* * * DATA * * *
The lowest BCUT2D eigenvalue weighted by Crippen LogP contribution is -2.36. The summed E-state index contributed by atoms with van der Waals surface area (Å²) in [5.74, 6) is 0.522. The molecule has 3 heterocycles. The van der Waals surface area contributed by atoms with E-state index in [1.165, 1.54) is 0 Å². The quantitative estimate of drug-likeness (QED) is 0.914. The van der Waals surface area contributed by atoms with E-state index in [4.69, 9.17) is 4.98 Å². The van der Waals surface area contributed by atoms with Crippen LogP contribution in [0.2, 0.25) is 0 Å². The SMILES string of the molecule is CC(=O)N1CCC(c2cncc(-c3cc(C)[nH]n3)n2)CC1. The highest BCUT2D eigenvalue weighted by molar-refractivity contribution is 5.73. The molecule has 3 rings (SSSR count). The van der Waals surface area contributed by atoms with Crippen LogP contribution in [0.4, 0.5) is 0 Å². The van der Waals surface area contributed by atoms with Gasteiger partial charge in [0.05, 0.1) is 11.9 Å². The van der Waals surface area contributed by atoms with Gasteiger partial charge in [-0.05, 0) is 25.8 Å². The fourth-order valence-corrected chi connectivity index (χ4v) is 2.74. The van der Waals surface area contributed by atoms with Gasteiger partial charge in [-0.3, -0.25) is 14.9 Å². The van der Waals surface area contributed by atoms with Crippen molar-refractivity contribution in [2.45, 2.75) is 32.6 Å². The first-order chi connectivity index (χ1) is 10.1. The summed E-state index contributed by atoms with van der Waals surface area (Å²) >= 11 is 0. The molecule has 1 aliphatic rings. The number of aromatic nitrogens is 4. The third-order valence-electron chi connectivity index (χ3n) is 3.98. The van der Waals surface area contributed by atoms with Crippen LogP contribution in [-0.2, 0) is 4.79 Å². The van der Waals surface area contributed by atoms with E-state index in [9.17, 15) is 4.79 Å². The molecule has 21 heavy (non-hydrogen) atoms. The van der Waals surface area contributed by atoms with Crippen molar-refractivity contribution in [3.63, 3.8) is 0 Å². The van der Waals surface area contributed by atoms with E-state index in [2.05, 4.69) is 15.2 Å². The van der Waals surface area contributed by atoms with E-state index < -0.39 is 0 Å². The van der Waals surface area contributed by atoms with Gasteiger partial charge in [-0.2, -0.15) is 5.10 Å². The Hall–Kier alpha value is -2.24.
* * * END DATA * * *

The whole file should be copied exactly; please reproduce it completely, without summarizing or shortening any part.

The lowest BCUT2D eigenvalue weighted by Crippen LogP contribution is -2.36. The summed E-state index contributed by atoms with van der Waals surface area (Å²) in [5.74, 6) is 0.522. The molecule has 3 heterocycles. The van der Waals surface area contributed by atoms with E-state index in [1.165, 1.54) is 0 Å². The quantitative estimate of drug-likeness (QED) is 0.914. The van der Waals surface area contributed by atoms with E-state index in [4.69, 9.17) is 4.98 Å². The van der Waals surface area contributed by atoms with Crippen LogP contribution in [0.2, 0.25) is 0 Å². The SMILES string of the molecule is CC(=O)N1CCC(c2cncc(-c3cc(C)[nH]n3)n2)CC1. The highest BCUT2D eigenvalue weighted by molar-refractivity contribution is 5.73. The molecule has 3 rings (SSSR count). The van der Waals surface area contributed by atoms with Crippen LogP contribution in [0.4, 0.5) is 0 Å². The van der Waals surface area contributed by atoms with Gasteiger partial charge in [0.05, 0.1) is 11.9 Å². The van der Waals surface area contributed by atoms with Gasteiger partial charge in [-0.05, 0) is 25.8 Å². The fourth-order valence-corrected chi connectivity index (χ4v) is 2.74. The van der Waals surface area contributed by atoms with Gasteiger partial charge in [-0.3, -0.25) is 14.9 Å². The van der Waals surface area contributed by atoms with Crippen molar-refractivity contribution in [2.45, 2.75) is 32.6 Å². The first-order chi connectivity index (χ1) is 10.1. The summed E-state index contributed by atoms with van der Waals surface area (Å²) >= 11 is 0. The molecule has 1 aliphatic rings. The number of aromatic nitrogens is 4. The third-order valence-electron chi connectivity index (χ3n) is 3.98. The van der Waals surface area contributed by atoms with Crippen LogP contribution in [-0.2, 0) is 4.79 Å². The van der Waals surface area contributed by atoms with E-state index in [9.17, 15) is 4.79 Å². The molecule has 21 heavy (non-hydrogen) atoms. The van der Waals surface area contributed by atoms with Crippen molar-refractivity contribution in [3.63, 3.8) is 0 Å². The van der Waals surface area contributed by atoms with E-state index in [2.05, 4.69) is 15.2 Å². The van der Waals surface area contributed by atoms with E-state index < -0.39 is 0 Å². The van der Waals surface area contributed by atoms with Gasteiger partial charge in [-0.2, -0.15) is 5.10 Å². The Hall–Kier alpha value is -2.24.